Senate Race May Help Drive Record Midterm Turnout In New Hampshire
DAVID GREENE, HOST:
And let's turn to another state where there's a closely held Senate race, that's the state of New Hampshire. Josh Rogers from New Hampshire Public Radio joins us on the line from Manchester. Josh, good morning.
JOSH ROGERS, BYLINE: Good morning, David.
GREENE: So the Senate race there, it's between the incumbent Democrat Jeanne Shaheen, her challenger, Scott Brown, the Republican who, you know, our listeners might know well because not too long ago he was a senator from neighboring Massachusetts. Set up this race for us.
ROGERS: Well, it's been a race where Scott Brown, at every turn, has tried to nationalize it and make it about Senator Shaheen's fealty to President Obama. She's voted with them pretty much down the line, and Jeanne Shaheen in turn has cast Scott Brown as someone who doesn't know New Hampshire, serves himself and his out-of-state backers. And so it's a question of who's going to get out their vote at this point.
GREENE: And is that sort of what you're hearing from voters, Josh, I mean, sort of struggling with whether they want a candidate who is talking about the state of New Hampshire, versus a candidate who is trying to nationalize this and say, vote for me, it's a vote against the president and sort of his agenda?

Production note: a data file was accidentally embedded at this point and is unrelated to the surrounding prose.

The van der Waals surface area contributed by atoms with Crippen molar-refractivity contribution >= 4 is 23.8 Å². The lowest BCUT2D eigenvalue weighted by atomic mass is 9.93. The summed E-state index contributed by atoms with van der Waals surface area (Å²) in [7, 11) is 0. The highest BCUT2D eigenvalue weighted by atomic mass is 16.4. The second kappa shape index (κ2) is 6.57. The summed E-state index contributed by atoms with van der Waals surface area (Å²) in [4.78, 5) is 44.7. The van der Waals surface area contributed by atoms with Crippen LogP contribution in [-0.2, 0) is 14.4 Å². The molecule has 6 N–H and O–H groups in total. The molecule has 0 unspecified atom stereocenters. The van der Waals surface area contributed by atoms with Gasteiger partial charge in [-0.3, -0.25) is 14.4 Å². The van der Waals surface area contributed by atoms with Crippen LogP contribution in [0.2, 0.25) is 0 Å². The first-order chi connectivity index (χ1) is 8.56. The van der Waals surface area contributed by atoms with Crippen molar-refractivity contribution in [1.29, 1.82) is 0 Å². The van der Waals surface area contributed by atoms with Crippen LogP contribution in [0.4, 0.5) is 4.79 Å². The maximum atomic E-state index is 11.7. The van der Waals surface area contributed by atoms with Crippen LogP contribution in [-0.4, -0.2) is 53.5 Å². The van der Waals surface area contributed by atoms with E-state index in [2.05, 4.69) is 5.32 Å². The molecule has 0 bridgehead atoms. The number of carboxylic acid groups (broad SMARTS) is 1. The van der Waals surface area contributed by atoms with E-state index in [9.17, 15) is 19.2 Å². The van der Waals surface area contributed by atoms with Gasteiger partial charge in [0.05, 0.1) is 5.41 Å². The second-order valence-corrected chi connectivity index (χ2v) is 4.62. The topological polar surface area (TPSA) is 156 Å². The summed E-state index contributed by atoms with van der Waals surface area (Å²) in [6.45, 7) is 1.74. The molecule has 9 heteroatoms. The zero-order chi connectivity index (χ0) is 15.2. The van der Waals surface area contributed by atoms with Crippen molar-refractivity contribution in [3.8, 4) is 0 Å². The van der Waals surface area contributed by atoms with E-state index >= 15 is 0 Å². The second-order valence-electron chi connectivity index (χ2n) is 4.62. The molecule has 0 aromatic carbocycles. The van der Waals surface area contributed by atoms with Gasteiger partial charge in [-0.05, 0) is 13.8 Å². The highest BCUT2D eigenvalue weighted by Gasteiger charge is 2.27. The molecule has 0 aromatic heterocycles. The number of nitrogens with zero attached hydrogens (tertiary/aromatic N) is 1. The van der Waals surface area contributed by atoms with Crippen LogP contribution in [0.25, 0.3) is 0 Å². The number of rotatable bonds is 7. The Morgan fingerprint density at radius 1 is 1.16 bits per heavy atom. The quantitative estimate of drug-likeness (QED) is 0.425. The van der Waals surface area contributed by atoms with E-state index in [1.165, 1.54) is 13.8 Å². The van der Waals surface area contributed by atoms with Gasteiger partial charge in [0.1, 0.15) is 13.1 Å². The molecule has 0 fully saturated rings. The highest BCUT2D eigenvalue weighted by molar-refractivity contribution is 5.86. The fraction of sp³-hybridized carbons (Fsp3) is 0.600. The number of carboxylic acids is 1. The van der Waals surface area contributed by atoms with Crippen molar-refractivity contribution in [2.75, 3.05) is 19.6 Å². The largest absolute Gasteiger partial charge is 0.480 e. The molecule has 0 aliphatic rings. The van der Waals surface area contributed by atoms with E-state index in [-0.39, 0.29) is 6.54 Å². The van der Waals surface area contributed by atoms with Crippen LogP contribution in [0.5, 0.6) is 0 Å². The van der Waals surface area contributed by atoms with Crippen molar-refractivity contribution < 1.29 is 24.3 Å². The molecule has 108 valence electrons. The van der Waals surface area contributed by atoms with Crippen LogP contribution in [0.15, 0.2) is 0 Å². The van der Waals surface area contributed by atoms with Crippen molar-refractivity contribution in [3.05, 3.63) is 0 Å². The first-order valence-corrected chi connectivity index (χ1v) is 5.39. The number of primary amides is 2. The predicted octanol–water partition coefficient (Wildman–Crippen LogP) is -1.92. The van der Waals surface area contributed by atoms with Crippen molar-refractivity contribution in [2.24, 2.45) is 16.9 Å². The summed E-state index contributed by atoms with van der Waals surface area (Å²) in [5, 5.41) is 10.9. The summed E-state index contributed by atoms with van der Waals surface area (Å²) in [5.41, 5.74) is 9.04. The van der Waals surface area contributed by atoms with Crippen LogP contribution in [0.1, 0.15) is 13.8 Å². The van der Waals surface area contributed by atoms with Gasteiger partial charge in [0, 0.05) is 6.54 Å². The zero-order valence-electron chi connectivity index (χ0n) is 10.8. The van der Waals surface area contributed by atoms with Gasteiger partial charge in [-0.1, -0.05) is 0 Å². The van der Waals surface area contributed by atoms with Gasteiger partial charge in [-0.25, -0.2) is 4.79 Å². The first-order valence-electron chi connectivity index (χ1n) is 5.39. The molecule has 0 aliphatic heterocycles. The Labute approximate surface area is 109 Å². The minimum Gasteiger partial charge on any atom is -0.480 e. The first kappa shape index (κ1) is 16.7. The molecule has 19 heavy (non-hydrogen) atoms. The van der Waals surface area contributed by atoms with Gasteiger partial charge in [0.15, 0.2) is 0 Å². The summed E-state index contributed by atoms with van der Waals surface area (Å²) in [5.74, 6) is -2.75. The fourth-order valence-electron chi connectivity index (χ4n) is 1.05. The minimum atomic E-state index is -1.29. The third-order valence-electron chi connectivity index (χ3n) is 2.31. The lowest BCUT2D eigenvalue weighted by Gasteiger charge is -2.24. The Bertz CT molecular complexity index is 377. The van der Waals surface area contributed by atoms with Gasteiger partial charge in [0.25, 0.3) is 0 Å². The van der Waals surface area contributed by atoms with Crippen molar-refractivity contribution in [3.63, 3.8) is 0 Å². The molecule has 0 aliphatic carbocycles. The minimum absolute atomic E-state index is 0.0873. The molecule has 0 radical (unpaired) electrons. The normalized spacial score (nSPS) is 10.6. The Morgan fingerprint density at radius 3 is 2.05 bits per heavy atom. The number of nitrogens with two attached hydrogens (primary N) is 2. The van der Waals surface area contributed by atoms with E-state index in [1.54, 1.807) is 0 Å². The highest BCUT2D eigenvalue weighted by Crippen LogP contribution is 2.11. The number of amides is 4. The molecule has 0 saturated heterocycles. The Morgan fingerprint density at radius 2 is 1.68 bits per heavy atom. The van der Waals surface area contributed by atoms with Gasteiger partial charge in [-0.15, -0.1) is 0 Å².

ROGERS: Well, it is sort of a mixed-bag. You know, Jeanne Shaheen, before she served her first term in the U.S. Senate was governor for three terms and a state Senator before that. So she's very well-known and fairly popular according to the polls. And so there are some who say, you know, she's doing an all right job. I may not be happy of what's going on in Washington, but I'm comfortable with her.
There are also those who feel that all the Democrats need to go, and they want to hold President Obama accountable to the extent that they can. I talked to one person who describes herself as a Reagan Democrat who said she's voting for Scott Brown because she's lost faith in Democrats from the president on down. And I also spoke to a woman who said she was voting for Jeanne Shaheen because she's more comfortable with her than Scott Brown who, she says, is out for himself, but was also going to vote for a Republican in a Congressional seat. So it's hard to tell at this point.
GREENE: And we have a few seconds left. I just wonder, you're outside a polling station - busy so far?
ROGERS: Reasonably busy, not swarming as in a presidential year, but valid turnout for a midterm. Our secretary of state is predicting 53 percent of people will cast ballots today. That would be the highest-ever rate for participation for a midterm election, so it should be busy.
GREENE: All right, Josh Rogers from New Hampshire Public Radio, outside a polling station in the city of Manchester, New Hampshire, big Senate race there. Josh, thanks a lot.
ROGERS: You're welcome, David. Transcript provided by NPR, Copyright NPR.